Juice Therapy

Juicing can be fun, and certainly a little messy, and time consuming. It is extremely good for your skin, organs, and body.

Here is how it works:

When certain fruits and vegetables are made into juices, the vitamins, minerals, enzymes, and antioxidants found in fruits and vegetables are concentrated. Juices quickly support and regenerate tissue because of this concentration.

To avoid unnecessary loss of minerals, vitamins, and enzymes, it is vital to extract juices and to use them quickly.

Always use fresh, organic fruits and vegetables. Juices can be made from single fruits and vegetables or combinations. Never mix fruit and vegetable juice together. Mixing them together impairs digestion and assimilation, resulting in gas and only a partial assimilation of nutrients.

Try to savor each mouthful of the juice. This not only enhances your enjoyment of the juice, but also allows your saliva to begin the digestive process that usually occurs during chewing.

Do not heat the juice at all, as this will also destroy nutrients. Remember that juicing removes much of the fiber from fruits and vegetables and should not, therefore, replace your usual fruit and vegetable quota.

Juices can be used therapeutically to support and balance a stressed body system and as a valuable addition to the everyday diet.

Try using organic fruits and vegetables that are in season as this is when their vitamins and mineral content are high. One of the vital pieces of equipment is a juice extractor. Your health is worth the investment.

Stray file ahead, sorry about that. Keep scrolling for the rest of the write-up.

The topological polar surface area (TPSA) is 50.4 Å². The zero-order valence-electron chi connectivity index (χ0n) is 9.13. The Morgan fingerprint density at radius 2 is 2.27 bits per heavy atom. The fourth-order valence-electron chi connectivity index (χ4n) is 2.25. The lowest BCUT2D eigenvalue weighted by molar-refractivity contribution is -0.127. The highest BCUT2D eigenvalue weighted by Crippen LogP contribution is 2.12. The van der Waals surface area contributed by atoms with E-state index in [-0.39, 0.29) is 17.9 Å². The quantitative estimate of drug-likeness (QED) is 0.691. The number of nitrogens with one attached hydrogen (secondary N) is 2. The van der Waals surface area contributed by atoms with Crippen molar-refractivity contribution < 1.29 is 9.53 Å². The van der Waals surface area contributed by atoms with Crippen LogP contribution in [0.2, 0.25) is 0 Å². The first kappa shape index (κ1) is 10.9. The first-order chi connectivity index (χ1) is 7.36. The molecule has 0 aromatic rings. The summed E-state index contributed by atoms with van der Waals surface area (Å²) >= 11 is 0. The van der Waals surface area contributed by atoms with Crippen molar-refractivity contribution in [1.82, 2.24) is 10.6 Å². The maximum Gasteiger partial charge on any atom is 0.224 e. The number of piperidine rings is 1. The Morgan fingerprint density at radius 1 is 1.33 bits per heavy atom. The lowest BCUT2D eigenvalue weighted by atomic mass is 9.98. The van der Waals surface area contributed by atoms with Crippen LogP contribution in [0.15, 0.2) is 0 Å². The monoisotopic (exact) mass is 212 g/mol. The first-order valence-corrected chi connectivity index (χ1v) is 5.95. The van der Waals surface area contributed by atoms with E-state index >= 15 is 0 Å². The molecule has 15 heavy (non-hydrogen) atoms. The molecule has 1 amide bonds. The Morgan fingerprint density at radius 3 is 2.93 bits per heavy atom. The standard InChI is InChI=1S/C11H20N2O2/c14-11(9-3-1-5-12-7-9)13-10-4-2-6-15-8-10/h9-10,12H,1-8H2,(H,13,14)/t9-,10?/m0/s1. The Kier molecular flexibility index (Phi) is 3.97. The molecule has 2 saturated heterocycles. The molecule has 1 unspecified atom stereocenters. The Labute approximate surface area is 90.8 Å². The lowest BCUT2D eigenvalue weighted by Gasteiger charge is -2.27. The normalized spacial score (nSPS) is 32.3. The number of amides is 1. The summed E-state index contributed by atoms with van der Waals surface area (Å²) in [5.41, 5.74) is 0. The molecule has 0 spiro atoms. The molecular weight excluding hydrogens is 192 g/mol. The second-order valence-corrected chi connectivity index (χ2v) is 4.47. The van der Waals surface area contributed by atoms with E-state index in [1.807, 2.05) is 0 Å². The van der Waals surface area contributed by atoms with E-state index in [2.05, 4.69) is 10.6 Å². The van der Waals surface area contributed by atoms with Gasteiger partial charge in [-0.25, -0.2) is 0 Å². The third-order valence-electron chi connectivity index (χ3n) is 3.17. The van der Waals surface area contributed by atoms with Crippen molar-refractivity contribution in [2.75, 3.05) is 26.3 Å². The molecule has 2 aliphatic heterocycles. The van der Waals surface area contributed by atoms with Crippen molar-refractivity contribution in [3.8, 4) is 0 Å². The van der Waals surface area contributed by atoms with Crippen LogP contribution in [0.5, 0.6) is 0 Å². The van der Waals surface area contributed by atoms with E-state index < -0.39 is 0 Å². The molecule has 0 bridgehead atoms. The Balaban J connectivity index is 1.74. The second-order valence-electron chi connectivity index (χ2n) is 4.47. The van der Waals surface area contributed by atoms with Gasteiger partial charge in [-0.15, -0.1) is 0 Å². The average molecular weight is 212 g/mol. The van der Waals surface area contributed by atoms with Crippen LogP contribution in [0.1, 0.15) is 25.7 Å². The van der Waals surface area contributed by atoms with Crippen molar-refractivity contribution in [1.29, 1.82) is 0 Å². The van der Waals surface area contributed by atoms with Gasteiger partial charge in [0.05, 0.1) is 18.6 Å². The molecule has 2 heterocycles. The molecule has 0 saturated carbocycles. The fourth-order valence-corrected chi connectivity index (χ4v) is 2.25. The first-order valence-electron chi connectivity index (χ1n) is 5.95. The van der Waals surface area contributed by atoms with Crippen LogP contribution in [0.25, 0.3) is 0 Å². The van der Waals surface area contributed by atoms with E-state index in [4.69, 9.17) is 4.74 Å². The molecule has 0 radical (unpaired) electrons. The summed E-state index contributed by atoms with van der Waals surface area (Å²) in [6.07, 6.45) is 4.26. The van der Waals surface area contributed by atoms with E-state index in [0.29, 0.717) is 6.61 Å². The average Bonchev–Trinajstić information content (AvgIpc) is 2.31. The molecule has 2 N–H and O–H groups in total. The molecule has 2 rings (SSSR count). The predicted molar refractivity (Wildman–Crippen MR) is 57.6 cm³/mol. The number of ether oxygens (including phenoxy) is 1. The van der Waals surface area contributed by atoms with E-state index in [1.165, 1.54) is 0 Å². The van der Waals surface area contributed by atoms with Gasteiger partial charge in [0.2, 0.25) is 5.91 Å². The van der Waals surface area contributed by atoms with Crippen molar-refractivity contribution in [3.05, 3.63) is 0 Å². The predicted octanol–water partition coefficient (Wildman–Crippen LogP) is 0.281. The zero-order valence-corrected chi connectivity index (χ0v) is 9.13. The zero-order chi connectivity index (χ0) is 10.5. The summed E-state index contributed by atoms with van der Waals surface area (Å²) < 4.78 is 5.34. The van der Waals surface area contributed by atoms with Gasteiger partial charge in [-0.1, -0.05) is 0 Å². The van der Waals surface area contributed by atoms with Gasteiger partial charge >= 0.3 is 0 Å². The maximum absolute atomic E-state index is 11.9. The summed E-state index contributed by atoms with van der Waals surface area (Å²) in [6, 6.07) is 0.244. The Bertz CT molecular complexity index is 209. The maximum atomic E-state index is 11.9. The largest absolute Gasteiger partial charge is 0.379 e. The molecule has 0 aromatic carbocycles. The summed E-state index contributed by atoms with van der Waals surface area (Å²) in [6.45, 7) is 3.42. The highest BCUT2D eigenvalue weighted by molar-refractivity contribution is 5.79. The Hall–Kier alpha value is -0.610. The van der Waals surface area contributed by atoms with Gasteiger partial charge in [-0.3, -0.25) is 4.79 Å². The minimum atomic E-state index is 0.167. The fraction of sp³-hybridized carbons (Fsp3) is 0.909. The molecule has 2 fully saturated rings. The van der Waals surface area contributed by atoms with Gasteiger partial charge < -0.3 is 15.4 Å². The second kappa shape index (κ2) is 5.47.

Here is a few examples of different fruits and vegetables and their healing properties.

Applegeneral cleanser, immune booster, and stimulates digestion

ApricotBlood builder, gentle laxative, and skin tonic

Grape- Energy booster, blood tonic and respiratory tonic

Lemon (always diluted)Gout, arthritis, laxative, and sore throats

Pearmild laxative and skin tonic

BeetsKidney problems, and nerve tonic

CabbageObesity, ulcers and mild laxative

Carrotrespiratory tract infections

Cucumberdiarrhea, equalizes blood pressure, split nails, and hair loss

Celery- arthritic disorders, blood builder, and diuretic

The Benefits of Juicing:

It gives your digestion a break, increases your energy, detoxes your body, helps you stay hydrated, you sleep better, promotes glowing skin, decreases inflammation and helps maintain an alkaline PH balance.

Here are vegetables and fruits that should not be juiced.

Broccoli, cauliflower and cabbage are a member of the cruciferous vegetables and can be difficult to digest. It could cause severe bloating and gastrointestinal problems because of its high content of vitamin C.